Error in Preinit documentation regarding overlays

From the preinit_mount documentation under the Mount Root Filesystem section:

3. If mtd device rootfs_data has not already been formatted, mounts a tmpfs (ramdisk) as root filesystem, and indicates that further steps should be skipped.
4. Mounts previously formatted jffs2 partition on /overlay and indicates successful mount.
5. Makes successfully mounted /overlay (if it exists) the new root filesystem and moves previous root filesystem to /rom, and indicates to skip further steps.

This is only true if a config (sysupgrade.tgz) is NOT preserved across the update. If a config is preserved, step 3 is skipped entirely, and the jffs2 overlay is immediately mounted even if rootfs_data has not been formatted, instead of being deferred till later in the boot sequence. This is a bug, since it ends up hanging the preinit_main script while the rootfs_data partition is being cleaned and formatted for the mounting of the jffs2 overlay (this is why the intended behavior is to first mount the tmp overlay). Machines with large rootfs_data partitions can lock up and crash because of this.

This bug has been around since 2008, and its a messy one to patch. For now, the official documentation should make note of this to help developers who may see inconsistent behavior across "first boots".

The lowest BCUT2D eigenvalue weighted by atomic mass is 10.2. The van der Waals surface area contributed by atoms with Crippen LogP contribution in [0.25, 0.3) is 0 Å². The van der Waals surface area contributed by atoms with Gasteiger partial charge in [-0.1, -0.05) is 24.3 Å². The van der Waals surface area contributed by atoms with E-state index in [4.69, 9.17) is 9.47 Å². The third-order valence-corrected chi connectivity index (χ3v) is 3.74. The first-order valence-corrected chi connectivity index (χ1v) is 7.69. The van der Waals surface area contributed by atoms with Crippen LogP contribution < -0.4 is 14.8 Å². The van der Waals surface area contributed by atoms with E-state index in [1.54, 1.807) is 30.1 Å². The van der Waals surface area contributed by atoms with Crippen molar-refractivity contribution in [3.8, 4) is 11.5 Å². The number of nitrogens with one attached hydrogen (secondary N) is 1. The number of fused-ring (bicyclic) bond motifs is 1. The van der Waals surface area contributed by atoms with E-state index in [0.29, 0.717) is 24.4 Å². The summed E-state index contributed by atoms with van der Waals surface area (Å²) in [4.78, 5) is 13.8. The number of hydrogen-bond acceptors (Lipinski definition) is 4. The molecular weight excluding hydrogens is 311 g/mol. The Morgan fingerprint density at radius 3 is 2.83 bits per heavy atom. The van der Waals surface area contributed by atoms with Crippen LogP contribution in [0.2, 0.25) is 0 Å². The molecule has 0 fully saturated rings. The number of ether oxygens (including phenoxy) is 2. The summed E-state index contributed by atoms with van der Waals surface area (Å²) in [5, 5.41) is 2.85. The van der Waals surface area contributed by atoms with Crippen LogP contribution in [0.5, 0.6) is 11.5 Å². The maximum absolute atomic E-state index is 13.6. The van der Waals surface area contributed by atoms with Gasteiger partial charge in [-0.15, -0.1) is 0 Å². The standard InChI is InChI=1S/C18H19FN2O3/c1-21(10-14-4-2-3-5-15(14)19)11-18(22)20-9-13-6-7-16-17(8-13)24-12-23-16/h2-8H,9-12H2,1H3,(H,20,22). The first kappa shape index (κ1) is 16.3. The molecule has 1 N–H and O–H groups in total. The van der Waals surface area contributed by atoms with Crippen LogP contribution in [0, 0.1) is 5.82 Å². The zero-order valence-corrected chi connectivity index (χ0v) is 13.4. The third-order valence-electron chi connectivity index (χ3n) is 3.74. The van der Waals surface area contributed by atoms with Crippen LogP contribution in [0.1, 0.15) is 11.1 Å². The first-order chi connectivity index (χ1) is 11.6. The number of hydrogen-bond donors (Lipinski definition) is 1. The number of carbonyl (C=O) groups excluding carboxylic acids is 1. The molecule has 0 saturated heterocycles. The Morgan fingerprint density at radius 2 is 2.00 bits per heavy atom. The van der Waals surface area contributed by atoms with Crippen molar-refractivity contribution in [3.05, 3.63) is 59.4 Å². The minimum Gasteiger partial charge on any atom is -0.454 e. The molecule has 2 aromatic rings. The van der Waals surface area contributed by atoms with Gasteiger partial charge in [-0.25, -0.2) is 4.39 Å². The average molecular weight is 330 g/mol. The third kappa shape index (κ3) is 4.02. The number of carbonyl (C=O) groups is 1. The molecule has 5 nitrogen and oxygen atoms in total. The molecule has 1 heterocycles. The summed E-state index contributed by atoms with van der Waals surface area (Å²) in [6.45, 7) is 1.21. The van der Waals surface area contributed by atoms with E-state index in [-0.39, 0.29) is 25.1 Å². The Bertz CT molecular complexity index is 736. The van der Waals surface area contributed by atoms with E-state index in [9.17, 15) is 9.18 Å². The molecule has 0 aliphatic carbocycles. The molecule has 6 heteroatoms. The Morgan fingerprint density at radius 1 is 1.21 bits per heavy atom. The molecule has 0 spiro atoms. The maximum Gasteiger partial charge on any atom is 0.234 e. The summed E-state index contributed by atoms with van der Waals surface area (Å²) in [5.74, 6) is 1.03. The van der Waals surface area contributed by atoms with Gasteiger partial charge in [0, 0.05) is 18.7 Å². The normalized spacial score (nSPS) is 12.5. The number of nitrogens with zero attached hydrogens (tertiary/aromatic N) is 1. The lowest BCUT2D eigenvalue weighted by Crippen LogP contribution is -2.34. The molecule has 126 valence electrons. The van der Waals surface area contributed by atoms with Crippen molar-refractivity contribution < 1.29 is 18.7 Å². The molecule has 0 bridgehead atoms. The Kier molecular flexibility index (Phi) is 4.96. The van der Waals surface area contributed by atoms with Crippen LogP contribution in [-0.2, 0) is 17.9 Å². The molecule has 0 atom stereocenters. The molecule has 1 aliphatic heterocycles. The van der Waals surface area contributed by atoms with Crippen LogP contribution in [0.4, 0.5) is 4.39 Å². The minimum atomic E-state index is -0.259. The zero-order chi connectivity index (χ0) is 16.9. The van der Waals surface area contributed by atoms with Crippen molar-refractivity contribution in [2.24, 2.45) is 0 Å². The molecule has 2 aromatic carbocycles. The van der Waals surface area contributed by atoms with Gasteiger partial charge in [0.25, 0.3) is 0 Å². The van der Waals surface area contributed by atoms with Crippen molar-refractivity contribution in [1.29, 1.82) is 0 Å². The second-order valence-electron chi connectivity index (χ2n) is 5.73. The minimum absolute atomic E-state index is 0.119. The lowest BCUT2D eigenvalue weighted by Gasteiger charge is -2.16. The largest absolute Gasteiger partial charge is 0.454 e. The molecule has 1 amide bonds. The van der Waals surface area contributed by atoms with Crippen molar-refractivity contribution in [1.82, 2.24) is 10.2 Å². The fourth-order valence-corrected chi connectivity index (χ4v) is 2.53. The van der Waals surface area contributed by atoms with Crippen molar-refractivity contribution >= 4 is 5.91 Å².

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I have posted a more detailed description of this bug (and my custom patch for it) in the README for this github repo. The official documentation for overlays and preinit sequences should explain this bug to prevent other developers from going down the same rabbit hole I did. Any feedback would be appreciated.

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I took the liberty of making additions to the wiki for the Sysupgrade and Preinit and Root Mount and Firstboot Scripts technical references.

Here's another more detailed but still abridged explanation of this bug for any non-believers:

Sysupgrades that preserve volatile files ('sysupgrade -c ...') replace the 0xDEADCODE marker at the rootfs/rootfs_data boundary with the tar bundle of preserved files. The 0xDEADCODE marker is moved to the start of the next erase block.

Upon the subsequent first boot, the mount_root utility reads a valid jffs2 file in the first block of rootfs_data, concludes that the partition has already been formatted, and summons the jffs2 driver. The jffs2 driver finds the 0xDEADCODE marker after the tar file and assumes that now is a safe time to format the rootfs_data partition and launch the jffs2 overlay.

This is a bug, since preinit_main hangs while the jffs2 driver formats the partition, which can cause fatal soft lockups on systems with weak cpu and large rootfs_data partitions. The intended behavior for a first boot is to have mount_root kick off an intermediate tmpfs overlay, deferring the jffs2 switch until the /etc/init.d/done call.

interesting...

keep the 0xdeadc0de marker at the rootfs/rootfs_data boundary, and writes the file to raw flash in the following erase blocks. Since the 0xdeadc0de is kept where it belongs, upon reboot after the upgrade, mount_root falls into the FS_DEADCODE case and launches the /tmp RAM overlay.

Always good to learn more about the boot process... especially the lower level procd-init/preinit mount_root side of things... and thanks for adding to the wiki + spending the time to dissect all of this!

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